The fight against match manipulation should be collective and sustainable through all levels of football structures.It is clear that the world of football is under threat from organised crime and others attempting to corrupt players, referees and other officials in order to unduly influence football matches. The football community must be united in response. All stakeholders must be involved. All must feel a sense of responsibility for action. There must be a holistic approach, collectively employed with the will and commitment to fight against corruption and to safeguard the integrity of football.

 

But in the  execution of such act, football stakeholders most follow the right paths. Has the Sports Ministry and  SLFA  put all these systems in place? The answer a big no!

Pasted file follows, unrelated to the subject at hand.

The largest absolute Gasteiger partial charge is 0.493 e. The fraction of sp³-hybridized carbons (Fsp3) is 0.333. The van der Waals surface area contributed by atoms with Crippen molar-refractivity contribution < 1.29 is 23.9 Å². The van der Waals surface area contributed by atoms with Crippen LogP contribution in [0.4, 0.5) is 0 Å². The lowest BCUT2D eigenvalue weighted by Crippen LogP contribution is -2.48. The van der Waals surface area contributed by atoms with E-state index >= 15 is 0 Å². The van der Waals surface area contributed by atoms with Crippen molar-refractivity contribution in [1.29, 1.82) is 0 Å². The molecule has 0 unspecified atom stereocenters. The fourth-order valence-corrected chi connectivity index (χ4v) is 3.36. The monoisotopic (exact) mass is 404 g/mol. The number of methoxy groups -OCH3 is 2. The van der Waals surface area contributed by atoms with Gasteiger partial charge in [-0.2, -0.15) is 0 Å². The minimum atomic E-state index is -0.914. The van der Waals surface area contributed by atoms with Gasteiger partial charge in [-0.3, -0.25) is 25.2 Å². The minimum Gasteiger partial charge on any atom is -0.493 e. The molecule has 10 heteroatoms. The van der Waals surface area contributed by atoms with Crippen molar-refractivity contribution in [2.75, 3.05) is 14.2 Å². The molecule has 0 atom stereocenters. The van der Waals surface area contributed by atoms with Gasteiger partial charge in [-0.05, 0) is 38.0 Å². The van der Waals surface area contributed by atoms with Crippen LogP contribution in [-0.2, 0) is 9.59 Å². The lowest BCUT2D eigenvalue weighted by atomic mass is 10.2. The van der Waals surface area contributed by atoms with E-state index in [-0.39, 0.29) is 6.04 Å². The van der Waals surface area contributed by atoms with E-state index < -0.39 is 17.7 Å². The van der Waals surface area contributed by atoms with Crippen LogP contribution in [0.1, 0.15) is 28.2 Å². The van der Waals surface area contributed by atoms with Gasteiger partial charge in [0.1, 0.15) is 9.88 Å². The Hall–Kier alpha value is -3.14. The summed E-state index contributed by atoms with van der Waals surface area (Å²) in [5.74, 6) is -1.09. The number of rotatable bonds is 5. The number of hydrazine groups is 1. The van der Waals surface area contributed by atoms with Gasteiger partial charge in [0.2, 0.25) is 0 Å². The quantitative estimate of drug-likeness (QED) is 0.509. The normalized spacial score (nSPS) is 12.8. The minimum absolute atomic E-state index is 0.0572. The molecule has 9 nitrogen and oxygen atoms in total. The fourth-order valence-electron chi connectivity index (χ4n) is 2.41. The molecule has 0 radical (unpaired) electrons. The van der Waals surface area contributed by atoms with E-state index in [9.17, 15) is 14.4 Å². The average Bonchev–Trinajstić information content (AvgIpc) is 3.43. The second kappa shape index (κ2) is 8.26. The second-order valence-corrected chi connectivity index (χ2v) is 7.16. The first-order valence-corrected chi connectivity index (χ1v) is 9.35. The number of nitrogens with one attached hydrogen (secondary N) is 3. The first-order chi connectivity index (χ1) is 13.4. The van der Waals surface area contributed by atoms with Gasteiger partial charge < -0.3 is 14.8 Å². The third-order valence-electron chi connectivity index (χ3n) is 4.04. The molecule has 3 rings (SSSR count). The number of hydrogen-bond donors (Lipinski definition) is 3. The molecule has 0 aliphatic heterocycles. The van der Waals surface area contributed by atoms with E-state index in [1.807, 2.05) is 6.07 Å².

It’s believed that Football should be allowed to be administered as an independent social activity, and it should not have the direct interference of national politics.

 

 

“Football's strength comes from within, thus only with the participation of our 209 member associations and the six confederations can the beauty of the game be protected…” says Jeröme Valcke Secretary General FIFA.

 


Mysierraleoneonline.com is calling for the implementation of the FIFA recommended codes in the handling of match fixing. We are also asking for Interpol to be independent in their investigation and let the truth be revealed. As the country is currently battling with the Ebola virus, we don’t want this issue of match fixing smear the image of our country to FIFA and the outside world.

 

 

By: Sallieu Sesay: Mysierraleoneonline.com